This post contains spoilers through the end of The Yiddish Policemen’s Union.
At the end of The Yiddish Policemen’s Union, we’re left with two terrible choices. Should Jews continue to pursue their ancestral homeland and transformation into a different kind of people, even if the cost is terrible? Or should they choose assimilation at the price of its being temporary, of the violence and upheaval of relocation.
There’s some suggestion that Israel is a cruel joke, that the transformation Jews will undergo should they possess it will be not to their liking. “This is the paper that God left the Jews holding,” Landsman thinks at one point, “the promise that we have been banging Him a kettle about ever since. The rook that attends the king at the endgame of the world.” But what happens when the process of banging the kettle becomes an objective in and of itself? What would it mean, specifically, for Jews to achieve security, a question posed almost accidentally by Landsman’s forgotten gym flyer: “The Jew to the right is lean, tanned, and trim-beareded, relaxed, self-confident. He looks a lot like one of Litvak’s young men. The Jew of the future, Landsman thinks. The unlikely claim is made by the postcard that the left-hand Jew and the Jew on the right are one and the same person.” The suggestion is that something won’t survive the transformation.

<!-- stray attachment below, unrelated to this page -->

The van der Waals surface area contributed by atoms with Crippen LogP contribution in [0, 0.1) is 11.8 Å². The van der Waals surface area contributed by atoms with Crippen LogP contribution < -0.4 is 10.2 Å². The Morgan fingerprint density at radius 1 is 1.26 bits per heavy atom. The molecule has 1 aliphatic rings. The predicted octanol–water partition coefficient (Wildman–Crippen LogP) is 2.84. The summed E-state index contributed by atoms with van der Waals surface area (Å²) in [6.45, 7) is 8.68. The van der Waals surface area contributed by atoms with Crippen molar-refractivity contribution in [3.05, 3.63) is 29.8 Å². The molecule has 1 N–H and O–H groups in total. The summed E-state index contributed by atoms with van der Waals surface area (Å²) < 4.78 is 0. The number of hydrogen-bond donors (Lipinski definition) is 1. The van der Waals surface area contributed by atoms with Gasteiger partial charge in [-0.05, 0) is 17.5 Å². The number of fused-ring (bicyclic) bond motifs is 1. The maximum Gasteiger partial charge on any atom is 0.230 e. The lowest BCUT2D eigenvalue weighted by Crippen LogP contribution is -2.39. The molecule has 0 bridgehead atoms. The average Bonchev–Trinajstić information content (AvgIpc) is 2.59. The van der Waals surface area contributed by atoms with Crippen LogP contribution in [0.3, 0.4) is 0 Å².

And that confidence may give rise to something terrible, at least in the transition. Ester-Malke, Berko’s wife, foresees something terrible:
All these people rioting on the television in Syria, Baghdad, Egypt? In London? Burning cars. Setting fires to embassies. Up in Yakovy, did you see what happened, they were dancing, those fucking maniacs,t hey were so happy about all this craziness, the whole floor collapsed right onto the apartment underneath. A couple of little girls sleeping in their beds, they got crushed to death. That’s the kind of shit we have to look forward to now. Burning cars and homicidal dancing.